WASHINGTON — President Joe Biden is preparing to order the release of up to 1 million barrels of oil per day from the nation’s strategic petroleum reserve, according to two people familiar with the decision, in a bid to control energy prices that have spiked as the U.S. and allies have imposed steep sanctions on Russia over its invasion of Ukraine
The announcement could come as soon as Thursday, when the White House says Biden is planning to deliver remarks on his administration’s plans to combat rising gas prices. The duration of the release hasn’t been finalized but could last for several months. To preview the outcome of the discussion, the people spoke under the condition that they remain anonymous.
Biden faces a problem because of high oil prices. His popularity has plummeted since February’s inflation spiked to a forty-year high and petrol prices soared after Russia invaded Ukraine. On Wednesday, crude oil traded for nearly $105 per barrel, an increase of $60 from a year earlier.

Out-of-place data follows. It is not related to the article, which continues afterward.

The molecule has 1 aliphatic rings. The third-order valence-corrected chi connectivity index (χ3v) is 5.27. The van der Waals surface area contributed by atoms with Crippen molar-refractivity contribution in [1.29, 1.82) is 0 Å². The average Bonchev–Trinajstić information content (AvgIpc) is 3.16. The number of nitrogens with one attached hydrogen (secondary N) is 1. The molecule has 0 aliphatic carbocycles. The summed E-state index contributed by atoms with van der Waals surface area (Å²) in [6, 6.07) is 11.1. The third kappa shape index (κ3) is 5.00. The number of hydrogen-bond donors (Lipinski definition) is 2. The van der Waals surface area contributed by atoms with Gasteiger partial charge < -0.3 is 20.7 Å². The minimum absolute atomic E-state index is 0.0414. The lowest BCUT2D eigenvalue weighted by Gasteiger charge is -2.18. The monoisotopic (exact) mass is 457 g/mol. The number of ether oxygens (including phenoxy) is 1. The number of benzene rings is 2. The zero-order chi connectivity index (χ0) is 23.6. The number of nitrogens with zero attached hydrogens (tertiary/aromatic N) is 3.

According to the Dallas Federal Reserve survey, however, oil producers are still more concerned with meeting investors’ needs. About 59% of the executives surveyed said investor pressure to preserve “capital discipline” amid high prices was the reason they weren’t pumping more, while fewer than 10% blamed government regulation.
This steady release would represent a substantial sum, and close to closing the domestic production gap relative February 2020.
In November, the Biden administration announced that 50 million barrels had been released from its strategic reserve. This was in coordination with other nations. The U.S. agreed with thirty other countries to release an additional 60 million barrels of strategic reserve oil after the Ukrainian conflict. Only half of that amount was from the U.S.
According to the Department of Energy (which manages it), more than 568,000,000 oil barrels were in the reserve at Mar. 25.
News of the administration’s planning was first reported by Bloomberg.
—This report was contributed by Michael Balsamo, an Associated Press journalist
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